When Snap, the maker of Snapchat, officially goes public next month on the New York Stock Exchange, the company hopes to raise more than $3.6 billion by selling shares of its stock to the public.
Most of that money will go into Snap’s coffers to help pay for things like office space, new hires and potential acquisitions- and to help cover the billions the company plans to spend on cloud servicesover the next five years with Google and Amazon.
If Snap can sell its stock at the high end of its $14 to $16 price range, the company should pocket roughly $2.5 billion on the IPO.
But that means a large sum of money, just over $1 billion, isn’t going to Snap.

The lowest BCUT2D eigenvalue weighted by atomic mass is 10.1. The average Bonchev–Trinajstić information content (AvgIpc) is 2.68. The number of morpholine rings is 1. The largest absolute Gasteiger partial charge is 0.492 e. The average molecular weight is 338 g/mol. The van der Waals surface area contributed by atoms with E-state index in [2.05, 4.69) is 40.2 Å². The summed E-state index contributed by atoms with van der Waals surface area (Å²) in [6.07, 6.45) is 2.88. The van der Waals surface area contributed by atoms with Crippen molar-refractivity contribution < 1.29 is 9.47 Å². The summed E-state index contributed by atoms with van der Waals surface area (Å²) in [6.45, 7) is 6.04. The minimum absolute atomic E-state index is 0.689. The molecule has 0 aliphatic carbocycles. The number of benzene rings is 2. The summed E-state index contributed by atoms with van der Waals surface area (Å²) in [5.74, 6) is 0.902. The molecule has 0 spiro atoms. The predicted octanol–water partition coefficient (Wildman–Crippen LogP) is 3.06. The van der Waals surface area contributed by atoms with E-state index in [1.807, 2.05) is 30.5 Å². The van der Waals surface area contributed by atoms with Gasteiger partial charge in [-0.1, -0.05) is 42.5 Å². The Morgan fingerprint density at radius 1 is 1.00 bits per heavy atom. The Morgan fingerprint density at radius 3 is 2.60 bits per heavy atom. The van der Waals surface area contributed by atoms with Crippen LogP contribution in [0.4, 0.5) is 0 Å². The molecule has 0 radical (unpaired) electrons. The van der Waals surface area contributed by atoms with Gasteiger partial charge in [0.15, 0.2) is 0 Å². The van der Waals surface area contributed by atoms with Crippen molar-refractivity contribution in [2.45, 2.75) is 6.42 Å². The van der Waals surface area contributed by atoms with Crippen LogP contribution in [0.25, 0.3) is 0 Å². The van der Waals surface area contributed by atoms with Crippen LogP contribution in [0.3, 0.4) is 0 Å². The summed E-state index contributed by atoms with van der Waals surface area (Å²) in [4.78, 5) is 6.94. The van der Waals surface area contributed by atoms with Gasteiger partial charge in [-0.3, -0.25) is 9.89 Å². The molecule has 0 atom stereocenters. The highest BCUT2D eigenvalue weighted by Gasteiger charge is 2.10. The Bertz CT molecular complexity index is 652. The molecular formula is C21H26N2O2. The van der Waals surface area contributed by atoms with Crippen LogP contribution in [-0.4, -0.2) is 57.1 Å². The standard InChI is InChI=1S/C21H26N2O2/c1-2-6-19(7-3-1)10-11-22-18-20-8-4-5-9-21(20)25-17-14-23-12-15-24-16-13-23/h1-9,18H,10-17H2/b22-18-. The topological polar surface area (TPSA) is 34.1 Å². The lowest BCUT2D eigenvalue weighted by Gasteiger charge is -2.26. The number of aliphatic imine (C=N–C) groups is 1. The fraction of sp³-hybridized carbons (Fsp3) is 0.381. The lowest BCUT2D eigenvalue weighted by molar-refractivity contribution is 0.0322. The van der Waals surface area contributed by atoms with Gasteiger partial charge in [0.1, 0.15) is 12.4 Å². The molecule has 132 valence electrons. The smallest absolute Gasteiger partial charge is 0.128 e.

To Snap’s co-founders, board members and early investors, a number of whom have decided to sell their personal shares in Snap as part of the IPO.
Snap is able to price its stock at $16, as it hopes.
It’s not uncommon for executives and investors to sell some of their shares as part of an IPO.
Facebook insiders actually offered to sell more shares than the company did during its IPO back in 2012.
All of the shareholders listed above will still own substantial stakes in the company after the IPO. Co-founders Spiegel and Murphy will each be worth multiple billions and control more than 88 percent of the company’s voting power.